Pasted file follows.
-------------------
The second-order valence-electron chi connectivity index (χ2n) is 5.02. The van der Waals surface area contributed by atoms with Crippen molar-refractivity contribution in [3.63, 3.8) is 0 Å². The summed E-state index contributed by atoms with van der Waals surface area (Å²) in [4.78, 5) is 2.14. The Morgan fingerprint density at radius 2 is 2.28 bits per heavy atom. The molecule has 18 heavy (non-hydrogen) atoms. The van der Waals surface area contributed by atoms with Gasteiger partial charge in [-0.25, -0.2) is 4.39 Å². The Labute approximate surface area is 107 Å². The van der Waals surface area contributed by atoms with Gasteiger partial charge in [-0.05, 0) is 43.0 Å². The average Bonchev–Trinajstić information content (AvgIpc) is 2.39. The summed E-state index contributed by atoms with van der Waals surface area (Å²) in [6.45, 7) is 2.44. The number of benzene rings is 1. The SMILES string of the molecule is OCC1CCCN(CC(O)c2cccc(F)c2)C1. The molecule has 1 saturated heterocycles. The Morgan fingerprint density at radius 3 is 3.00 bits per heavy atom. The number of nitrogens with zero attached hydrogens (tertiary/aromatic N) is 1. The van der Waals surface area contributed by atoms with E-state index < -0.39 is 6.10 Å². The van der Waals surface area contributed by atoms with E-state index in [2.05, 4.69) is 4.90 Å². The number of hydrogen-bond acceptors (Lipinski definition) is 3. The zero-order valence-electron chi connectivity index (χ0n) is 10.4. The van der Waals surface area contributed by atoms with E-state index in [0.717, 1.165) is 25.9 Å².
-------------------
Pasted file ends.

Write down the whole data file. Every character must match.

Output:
The second-order valence-electron chi connectivity index (χ2n) is 5.02. The van der Waals surface area contributed by atoms with Crippen molar-refractivity contribution in [3.63, 3.8) is 0 Å². The summed E-state index contributed by atoms with van der Waals surface area (Å²) in [4.78, 5) is 2.14. The Morgan fingerprint density at radius 2 is 2.28 bits per heavy atom. The molecule has 18 heavy (non-hydrogen) atoms. The van der Waals surface area contributed by atoms with Gasteiger partial charge in [-0.25, -0.2) is 4.39 Å². The Labute approximate surface area is 107 Å². The van der Waals surface area contributed by atoms with Gasteiger partial charge in [-0.05, 0) is 43.0 Å². The average Bonchev–Trinajstić information content (AvgIpc) is 2.39. The summed E-state index contributed by atoms with van der Waals surface area (Å²) in [6.45, 7) is 2.44. The number of benzene rings is 1. The SMILES string of the molecule is OCC1CCCN(CC(O)c2cccc(F)c2)C1. The molecule has 1 saturated heterocycles. The Morgan fingerprint density at radius 3 is 3.00 bits per heavy atom. The number of nitrogens with zero attached hydrogens (tertiary/aromatic N) is 1. The van der Waals surface area contributed by atoms with E-state index < -0.39 is 6.10 Å². The van der Waals surface area contributed by atoms with E-state index in [2.05, 4.69) is 4.90 Å². The number of hydrogen-bond acceptors (Lipinski definition) is 3. The zero-order valence-electron chi connectivity index (χ0n) is 10.4. The van der Waals surface area contributed by atoms with E-state index in [0.717, 1.165) is 25.9 Å².